Oh Give Me A Home Where the Vicuņa Roam.... Tupiza    

Image for Entry 1198253787 Tupiza just might be the closest you can get to being in the Wild West without going to the Northern Hemisphere. As you cross deserts with tall cacti and red rocks and mountains, it's easy to imagine herds of cows and cowboys galloping across the range. Instead, one is more likely to see herds of llamas. Tupiza is even a frontier town with buses going to the Argentinian border. Interestingly enough, the town has adopted some of the "Old West" aesthetic with signs of shops painted in Western lettering and logos containing cowboys. The hostel we stayed at had furniture made entirely from cactus wood. The cafe is decorated with guns and spurs.






To get out to the canyons and red rock towers, you can hike, bike, take a jeep tour, or go on horseback. We chose a 3 hour horseback tour. There was a group of 7 of us along with our 2 guides who were kids (or I'm getting old so they just seemed like kids).




At the stable they brought out some skinny unenthusiastic horses (what did I expect for $3 an hour?) I chose one that looked strong and sturdy named Diego (scornfully declining the first "nice and tranquil" one they offered to me) and Rowshan got a white horse named Barbara.




We started off on a path. For the most part we probably could have gotten away with not holding the reins since the horses knew the trail. However, Diego seemed to enjoy ramming into other horses sideways so I had to enforce some degree of authority. We also had to pull them away from grass and bushes.




We walked by the tall reddish mountains past cacti with white flowers and bushes with long spikes (another place the horses liked to drift into). We stopped at a place called the Puerta de Diablo, a large wall of red rock broken down the middle.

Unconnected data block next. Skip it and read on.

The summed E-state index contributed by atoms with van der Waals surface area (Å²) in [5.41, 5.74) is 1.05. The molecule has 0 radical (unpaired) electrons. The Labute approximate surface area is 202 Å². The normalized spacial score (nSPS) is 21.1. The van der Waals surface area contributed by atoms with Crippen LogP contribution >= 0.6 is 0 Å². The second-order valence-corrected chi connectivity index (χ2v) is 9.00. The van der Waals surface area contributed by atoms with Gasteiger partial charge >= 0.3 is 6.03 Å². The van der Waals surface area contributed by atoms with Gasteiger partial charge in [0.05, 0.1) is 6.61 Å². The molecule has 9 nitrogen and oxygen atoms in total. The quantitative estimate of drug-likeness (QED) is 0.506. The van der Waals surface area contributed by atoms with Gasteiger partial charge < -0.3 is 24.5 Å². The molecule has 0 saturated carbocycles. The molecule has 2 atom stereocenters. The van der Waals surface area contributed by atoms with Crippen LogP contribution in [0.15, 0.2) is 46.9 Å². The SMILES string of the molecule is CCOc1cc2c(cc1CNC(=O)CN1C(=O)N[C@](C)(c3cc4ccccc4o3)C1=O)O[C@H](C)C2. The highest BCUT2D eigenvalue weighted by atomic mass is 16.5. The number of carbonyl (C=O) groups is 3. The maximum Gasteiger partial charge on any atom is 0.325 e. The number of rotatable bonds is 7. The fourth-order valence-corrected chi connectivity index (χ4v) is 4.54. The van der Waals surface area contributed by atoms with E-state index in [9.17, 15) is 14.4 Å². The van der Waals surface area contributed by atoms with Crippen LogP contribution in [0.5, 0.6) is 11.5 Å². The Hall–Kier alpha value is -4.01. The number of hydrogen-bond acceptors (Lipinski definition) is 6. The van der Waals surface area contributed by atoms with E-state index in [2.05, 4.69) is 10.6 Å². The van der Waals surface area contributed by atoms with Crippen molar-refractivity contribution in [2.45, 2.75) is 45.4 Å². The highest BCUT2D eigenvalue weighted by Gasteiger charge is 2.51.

We also passed the Valle de los Machos with lots of vertical pointed rock formations (though not nearly as "macho" looking as Cappadocia).










The path ended at the Canyon de los Incas, where small waterfalls created a drinking fountain for the horses.




As the horses had their break, we climbed a bit farther back into the canyon to see another water fall. Then we returned the same way we came.

The horses stopped to drink again from a tadpole filled pool. Diego wanted to go wading but I pulled him back out and we continued on our way. Soon we were back near our hostel.

I'm happy to report that the main mercado in Tupiza has pastels and api in the morning and early evening. The pastes are freshly made, hot and yummy so we have been able to get a nice pastel fix before heading to pastel-less Argentina.

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